R.U.R. (Russum's Universal Robots) is a "play" written almost 100 years ago and first introduced the world to the word "robot" which was derived from the Czech word "robota" meaning serf labor or hard work. ?apek has actually credited his brother (the painter and writer Josef ?apek) as the actual inventor of the word.
In this fairly short story the robots themselves are more like artificial humans than what we now define as a robot, blending in with their human counterparts seamlessly and clearly very intelligent. It's probably the only actual play I have read since leaving school all those years ago and that in itself was an interesting experience.
The play format does work better than I imagined it would, partly due to the short length, I really couldn't imagine a whole novel would work as well but here it's different enough to be enjoyable. The story is quite imaginative and it feels almost like a snapshot of life in the 1920's with a very distinctive dialog and strong voice.
I can see why it's often considered to be one of Sci-fi's most important plays and deals with the pressing issues of the time such as exploitation and forced labor. The quality of the writing is exceptional however it does feel a little dated and the ending a little clichéd, although we should remember that it probably felt pretty fresh nearly a 100 years ago.
War with the Newts is the second dystopian story on offer here, much longer and not written as a play it does still retain some of the same feeling and satirical outlook along with the incredible quality of the prose and clever use of satirical elements.
Set against the rise of Nazism (War with the Newts was written in 1936), mankind discover a new, intelligent, sea dwelling race of salamander living in the Pacific ocean. As you might expect this race is quickly and ruthlessly exploited and enslaved however eventually the Newts learn as much as they need to rebel against their captors hence the title "War with the Newts". It isn't until close to the end of the story that the titular war actually breaks out and much of the novel deals with the discovery, exploitation and evolution of these creatures.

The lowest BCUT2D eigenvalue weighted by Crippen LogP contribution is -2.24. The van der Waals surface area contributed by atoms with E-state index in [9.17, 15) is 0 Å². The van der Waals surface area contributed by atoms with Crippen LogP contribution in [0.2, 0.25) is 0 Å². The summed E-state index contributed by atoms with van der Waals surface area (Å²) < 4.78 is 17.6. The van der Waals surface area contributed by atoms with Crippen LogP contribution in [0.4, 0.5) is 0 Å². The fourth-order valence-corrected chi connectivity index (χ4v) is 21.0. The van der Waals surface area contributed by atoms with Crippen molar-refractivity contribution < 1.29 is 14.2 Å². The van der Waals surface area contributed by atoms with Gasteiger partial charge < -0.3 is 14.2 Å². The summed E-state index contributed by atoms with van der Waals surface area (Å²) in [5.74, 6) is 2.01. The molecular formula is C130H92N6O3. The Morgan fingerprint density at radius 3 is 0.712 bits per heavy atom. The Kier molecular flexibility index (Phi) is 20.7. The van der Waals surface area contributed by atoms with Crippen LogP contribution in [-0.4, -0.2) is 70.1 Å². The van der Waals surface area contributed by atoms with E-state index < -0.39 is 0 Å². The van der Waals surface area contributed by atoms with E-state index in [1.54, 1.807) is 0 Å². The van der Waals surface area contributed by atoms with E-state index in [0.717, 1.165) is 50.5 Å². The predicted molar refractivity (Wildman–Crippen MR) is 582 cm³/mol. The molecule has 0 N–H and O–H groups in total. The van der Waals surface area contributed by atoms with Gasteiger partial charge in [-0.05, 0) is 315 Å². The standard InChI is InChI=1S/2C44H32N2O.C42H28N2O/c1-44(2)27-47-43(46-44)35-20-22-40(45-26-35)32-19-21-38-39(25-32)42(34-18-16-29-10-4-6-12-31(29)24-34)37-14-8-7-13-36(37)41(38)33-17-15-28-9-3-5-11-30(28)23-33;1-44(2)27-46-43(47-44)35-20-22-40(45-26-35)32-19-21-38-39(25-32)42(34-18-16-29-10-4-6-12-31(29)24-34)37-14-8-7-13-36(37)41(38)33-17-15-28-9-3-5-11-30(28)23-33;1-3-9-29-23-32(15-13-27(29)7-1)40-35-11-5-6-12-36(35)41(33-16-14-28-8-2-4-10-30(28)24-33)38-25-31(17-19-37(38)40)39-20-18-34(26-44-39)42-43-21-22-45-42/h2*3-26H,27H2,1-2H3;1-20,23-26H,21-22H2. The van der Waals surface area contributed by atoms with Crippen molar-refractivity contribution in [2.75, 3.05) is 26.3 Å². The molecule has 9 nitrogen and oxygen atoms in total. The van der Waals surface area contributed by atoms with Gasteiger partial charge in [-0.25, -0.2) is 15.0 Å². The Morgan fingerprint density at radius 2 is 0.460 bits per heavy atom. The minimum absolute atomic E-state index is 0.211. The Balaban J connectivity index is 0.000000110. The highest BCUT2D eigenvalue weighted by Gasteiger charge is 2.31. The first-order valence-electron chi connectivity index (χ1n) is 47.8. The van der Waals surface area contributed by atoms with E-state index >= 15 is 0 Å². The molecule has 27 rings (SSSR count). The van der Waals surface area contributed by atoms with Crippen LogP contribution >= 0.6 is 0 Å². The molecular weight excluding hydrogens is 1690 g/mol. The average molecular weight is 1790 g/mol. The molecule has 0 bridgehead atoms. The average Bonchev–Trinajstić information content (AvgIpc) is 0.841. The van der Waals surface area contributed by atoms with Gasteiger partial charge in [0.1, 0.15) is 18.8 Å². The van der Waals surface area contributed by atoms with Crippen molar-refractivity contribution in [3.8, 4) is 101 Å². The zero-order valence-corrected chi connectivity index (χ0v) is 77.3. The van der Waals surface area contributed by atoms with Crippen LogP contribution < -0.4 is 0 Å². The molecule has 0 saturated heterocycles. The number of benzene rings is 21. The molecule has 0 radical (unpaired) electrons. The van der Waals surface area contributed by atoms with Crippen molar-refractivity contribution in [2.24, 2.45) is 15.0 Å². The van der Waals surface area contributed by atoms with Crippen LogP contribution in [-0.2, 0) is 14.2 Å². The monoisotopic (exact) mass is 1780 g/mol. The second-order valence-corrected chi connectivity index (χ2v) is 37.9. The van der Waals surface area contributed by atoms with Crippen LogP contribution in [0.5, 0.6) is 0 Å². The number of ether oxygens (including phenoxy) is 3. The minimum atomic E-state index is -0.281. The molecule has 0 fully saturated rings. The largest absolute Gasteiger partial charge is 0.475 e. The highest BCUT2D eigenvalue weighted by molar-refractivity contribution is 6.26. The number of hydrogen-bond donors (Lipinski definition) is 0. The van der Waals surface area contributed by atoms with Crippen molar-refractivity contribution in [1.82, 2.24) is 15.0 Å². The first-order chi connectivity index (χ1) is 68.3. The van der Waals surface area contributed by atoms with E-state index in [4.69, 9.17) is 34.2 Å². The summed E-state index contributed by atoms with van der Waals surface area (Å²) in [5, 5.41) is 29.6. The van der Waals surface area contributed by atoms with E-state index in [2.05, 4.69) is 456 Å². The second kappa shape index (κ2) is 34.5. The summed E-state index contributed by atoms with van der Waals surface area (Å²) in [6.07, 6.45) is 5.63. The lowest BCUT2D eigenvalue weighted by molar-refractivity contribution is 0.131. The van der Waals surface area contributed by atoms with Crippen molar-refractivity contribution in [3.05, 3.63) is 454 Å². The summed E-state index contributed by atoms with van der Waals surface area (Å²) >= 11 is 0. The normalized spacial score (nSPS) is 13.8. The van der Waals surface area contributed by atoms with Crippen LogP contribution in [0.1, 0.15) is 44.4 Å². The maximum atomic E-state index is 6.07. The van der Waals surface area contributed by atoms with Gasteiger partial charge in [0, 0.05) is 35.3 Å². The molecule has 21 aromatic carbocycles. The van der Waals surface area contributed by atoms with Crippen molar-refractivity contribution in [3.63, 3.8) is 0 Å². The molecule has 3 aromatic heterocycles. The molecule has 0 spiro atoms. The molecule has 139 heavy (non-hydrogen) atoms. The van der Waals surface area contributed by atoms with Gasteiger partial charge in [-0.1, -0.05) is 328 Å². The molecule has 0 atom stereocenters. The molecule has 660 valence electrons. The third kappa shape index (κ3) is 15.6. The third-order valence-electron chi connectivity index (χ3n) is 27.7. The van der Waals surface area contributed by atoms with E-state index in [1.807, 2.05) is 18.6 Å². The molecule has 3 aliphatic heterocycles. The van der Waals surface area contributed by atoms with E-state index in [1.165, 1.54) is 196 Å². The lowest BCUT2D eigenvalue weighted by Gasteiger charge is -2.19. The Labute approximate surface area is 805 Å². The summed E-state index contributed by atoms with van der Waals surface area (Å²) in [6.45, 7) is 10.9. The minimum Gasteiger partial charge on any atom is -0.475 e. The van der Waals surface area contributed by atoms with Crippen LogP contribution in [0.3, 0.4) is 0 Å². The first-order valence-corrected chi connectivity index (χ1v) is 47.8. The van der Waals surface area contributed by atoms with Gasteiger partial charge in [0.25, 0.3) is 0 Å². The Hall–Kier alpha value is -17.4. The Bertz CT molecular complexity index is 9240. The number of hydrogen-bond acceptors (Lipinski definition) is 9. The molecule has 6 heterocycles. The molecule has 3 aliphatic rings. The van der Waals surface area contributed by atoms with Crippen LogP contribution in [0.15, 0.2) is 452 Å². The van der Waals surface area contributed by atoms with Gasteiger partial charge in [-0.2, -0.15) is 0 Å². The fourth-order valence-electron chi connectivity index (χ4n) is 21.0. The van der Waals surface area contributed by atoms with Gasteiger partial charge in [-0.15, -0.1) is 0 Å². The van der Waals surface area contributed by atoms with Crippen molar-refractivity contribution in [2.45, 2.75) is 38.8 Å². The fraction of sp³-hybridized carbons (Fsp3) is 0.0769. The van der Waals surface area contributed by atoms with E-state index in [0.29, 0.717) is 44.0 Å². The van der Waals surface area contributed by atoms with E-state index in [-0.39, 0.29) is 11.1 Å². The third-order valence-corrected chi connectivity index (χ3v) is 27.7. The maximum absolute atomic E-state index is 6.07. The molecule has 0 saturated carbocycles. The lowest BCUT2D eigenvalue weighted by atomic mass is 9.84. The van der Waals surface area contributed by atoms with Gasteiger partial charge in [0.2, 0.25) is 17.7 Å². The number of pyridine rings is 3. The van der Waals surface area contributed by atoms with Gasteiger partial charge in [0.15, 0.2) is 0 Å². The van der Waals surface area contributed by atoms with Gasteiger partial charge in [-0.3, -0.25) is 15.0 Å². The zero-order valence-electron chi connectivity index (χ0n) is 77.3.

There isn't really any one central protagonist in the novel; instead the plot focuses on a wider social perspective, told from a number of different viewpoints.
As this is a satire - and a quite dark one at that - the book is essentially a social commentary on the European politics of the time including the most obvious fascism and Nazism but also the segregation in America and the arms race overall. Given the additional length and change in format, this story is a lot more subtle than R.U.R. while dividing the book into three distinct sections manages to provide nice break points.
The first section deals with the discovery of said Newts and the reaction of humanity. The middle of the novel is almost entirely devoted to a sort of parody of human history, told with an incredible amount of ingenuity. The last part deals with the war itself with the Newts themselves used as a parallel to the Nazi rise.
These two stories are both deserving of being in anyone's collection for very different reasons, R.U.R. is a part of our history and should be enjoyed as such while War with the Newts has some incredible messages that even now resonate with the reader.
Written on 25th November 2011 by Ant.
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